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Windsor Audiology - Windsor, CO

Smiling woman with short curly black hair wearing a green button up shirt excitedly waiting for her hearing test to begin in a sound booth

You totally spaced your hearing test tomorrow, but that’s not very surprising, you’re very busy. It’s a good thing we sent you a reminder text so you should have time to prepare. So… what should you do?

You won’t have to stay up all night cramming for a hearing test like you did in school the night before a big exam. Preparing for a hearing exam is more about thinking through your symptoms and making certain you’re not forgetting anything. In other words, preparing for your hearing exam is really about ensuring you get as much out of your time with us as possible.

Get prepared with these 7 tips!

1. Make a list of your symptoms (and when they happen)

Hearing loss doesn’t manifest the same way for everyone all the time. Some symptoms might be more pronounced than others. So, before you come in, it’s a good idea to start taking some notes on when your hearing loss is most noticeable. You can jot things down like:

  • When you’re out in a busy restaurant, do you strain to keep up with conversations? Does that happen frequently?
  • Is having phone conversations difficult? Record times when it’s more difficult to hear people than normal.
  • Was it hard to hear the tv? How high is the volume? And do you notice that it’s harder to hear later in the evening than in the morning?
  • Do you find yourself losing concentration during meetings at work? What time during the day is this most prevalent?

We find this type of information very useful. If you can, note the time and day these symptoms occurred. If you can’t, just remember that they did occur.

2. Research hearing aids

How much do you actually know about hearing aids? You don’t want to make any decisions founded on false information you might have picked up someplace. If we inform you a hearing aid would be beneficial, that’s going to be an ideal moment to ask informed questions.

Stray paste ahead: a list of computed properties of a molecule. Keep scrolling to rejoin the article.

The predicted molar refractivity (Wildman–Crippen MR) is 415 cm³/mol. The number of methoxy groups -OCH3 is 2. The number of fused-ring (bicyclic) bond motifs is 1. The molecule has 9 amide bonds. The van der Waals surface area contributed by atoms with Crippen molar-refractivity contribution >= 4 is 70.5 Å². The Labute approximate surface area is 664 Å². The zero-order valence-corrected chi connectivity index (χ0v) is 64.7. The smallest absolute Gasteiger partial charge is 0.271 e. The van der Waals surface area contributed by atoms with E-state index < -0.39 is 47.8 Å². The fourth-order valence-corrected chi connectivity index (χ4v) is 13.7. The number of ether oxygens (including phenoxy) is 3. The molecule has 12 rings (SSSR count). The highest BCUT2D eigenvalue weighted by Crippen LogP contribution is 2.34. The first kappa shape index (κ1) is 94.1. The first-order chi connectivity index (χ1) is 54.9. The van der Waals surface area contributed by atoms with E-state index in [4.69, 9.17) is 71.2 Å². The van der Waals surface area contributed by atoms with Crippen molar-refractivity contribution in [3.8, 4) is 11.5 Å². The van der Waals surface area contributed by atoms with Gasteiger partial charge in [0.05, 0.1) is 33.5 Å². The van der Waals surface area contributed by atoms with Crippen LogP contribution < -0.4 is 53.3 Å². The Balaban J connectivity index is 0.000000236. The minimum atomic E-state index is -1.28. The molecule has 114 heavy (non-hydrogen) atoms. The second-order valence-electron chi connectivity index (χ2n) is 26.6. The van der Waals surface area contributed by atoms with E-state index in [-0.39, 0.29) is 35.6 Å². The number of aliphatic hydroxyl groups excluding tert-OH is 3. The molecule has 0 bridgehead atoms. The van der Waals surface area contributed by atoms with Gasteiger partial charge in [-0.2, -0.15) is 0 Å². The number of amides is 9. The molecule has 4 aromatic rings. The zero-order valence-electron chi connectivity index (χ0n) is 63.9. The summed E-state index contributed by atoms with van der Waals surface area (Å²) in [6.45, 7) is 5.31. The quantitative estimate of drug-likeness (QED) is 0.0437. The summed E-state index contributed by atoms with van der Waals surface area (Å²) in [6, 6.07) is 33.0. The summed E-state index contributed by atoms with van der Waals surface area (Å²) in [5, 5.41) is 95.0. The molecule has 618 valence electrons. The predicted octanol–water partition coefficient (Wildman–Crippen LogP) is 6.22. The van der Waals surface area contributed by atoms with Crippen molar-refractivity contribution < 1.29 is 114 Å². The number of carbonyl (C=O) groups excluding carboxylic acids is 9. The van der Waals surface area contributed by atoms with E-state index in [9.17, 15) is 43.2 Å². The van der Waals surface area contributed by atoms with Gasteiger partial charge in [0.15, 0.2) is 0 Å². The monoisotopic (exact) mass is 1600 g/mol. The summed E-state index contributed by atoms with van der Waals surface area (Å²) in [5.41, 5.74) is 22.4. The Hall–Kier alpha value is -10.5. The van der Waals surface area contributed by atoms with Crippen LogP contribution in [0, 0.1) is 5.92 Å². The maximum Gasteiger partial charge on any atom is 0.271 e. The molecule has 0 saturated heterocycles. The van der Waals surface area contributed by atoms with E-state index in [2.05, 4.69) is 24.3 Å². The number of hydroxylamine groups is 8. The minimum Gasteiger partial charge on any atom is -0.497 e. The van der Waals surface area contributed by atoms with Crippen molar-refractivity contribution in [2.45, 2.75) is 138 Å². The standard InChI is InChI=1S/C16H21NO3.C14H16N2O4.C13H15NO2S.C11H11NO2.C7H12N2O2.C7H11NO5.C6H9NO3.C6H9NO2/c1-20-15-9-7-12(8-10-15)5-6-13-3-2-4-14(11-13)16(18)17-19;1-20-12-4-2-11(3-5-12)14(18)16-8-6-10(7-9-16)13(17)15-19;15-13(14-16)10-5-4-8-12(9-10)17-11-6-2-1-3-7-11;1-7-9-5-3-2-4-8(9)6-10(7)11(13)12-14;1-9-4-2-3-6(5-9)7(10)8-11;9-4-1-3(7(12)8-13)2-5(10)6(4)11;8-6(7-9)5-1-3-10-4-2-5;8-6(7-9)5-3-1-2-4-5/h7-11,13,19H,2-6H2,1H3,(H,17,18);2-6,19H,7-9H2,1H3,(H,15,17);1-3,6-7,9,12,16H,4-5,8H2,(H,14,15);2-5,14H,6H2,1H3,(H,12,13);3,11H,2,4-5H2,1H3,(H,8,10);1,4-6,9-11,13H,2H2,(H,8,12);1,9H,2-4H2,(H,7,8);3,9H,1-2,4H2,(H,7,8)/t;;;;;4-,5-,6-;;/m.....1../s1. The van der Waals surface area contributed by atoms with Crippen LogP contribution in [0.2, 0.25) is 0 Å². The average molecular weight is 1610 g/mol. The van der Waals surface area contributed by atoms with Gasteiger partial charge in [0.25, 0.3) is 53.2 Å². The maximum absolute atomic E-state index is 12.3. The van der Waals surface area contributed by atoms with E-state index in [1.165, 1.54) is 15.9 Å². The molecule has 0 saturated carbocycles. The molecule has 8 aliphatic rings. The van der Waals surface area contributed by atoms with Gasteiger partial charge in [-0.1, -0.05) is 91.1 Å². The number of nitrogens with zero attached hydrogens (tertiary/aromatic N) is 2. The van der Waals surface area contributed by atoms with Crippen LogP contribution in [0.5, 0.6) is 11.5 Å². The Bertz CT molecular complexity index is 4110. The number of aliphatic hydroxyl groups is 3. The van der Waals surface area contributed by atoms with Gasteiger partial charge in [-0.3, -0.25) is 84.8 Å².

Knowing what types of hearing devices are out there and what your preferences might be can help speed along the process and help you get better answers.

3. Go over your medical history

This is another time when writing things down can help speed up the post-hearing-test-conversation. Write down your medical history before you come in for your exam. This should consist of both major and minor incidents. Here are a few examples:

  • What kind of medication you take.
  • Operations you’ve undergone, both major or minor.
  • Medication interactions and allergies.
  • Sickness or diseases you’ve had that stand out in your mind.
  • Medical devices you might presently be using.

4. Loud noisy settings should be shunned

If you have a hearing test scheduled and you go to a loud concert the night before, the outcome will be skewed. The results will be similarly impacted if you attend an airshow the day of your test. The point here is that you should steer clear of loud noises before you come in for your hearing exam. This will help ensure your results are accurate and reveal your current hearing health.

5. Before your appointment, consult your insurance company

It can be somewhat challenging sorting out what parts of your appointment will be covered by insurance. Some plans might cover your hearing test, particularly if it’s part of a medical disorder. But other plans may not. You will be a lot more confident at your appointment if you get this all figured out before you come in. We can also help you in certain situations. If not, you can speak to your insurance company directly.

6. Ask somebody to come with you

There are some significant advantages to bringing a relative or friend with you to your hearing exam, though it’s not entirely necessary. Here are several of the most prominent benefits:

  • When you’re at your exam, a lot of information will be discussed. Having a dependable friend or family member with you can help you remember all of that information later.
  • Even when you can’t tell that you have hearing loss, people close to you will certainly be aware of it. This means that we will have access to even more insight to help make an accurate diagnosis or exam.

7. Be ready for your results

With many medical diagnostics, it might be days or weeks before you get your diagnosis. But that’s not the case with a hearing exam. With a hearing exam, you will get the results right away.

And what’s even better, we’ll show you how you can enhance your overall hearing health and walk you through what your results mean. Maybe that’s a hearing aid, maybe it’s some changes to your behavior, or some hearing protection. Either way, you’ll know it immediately.

So, you don’t need to cram for your hearing test. But being ready will be helpful, particularly for you.

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The site information is for educational and informational purposes only and does not constitute medical advice. To receive personalized advice or treatment, schedule an appointment.
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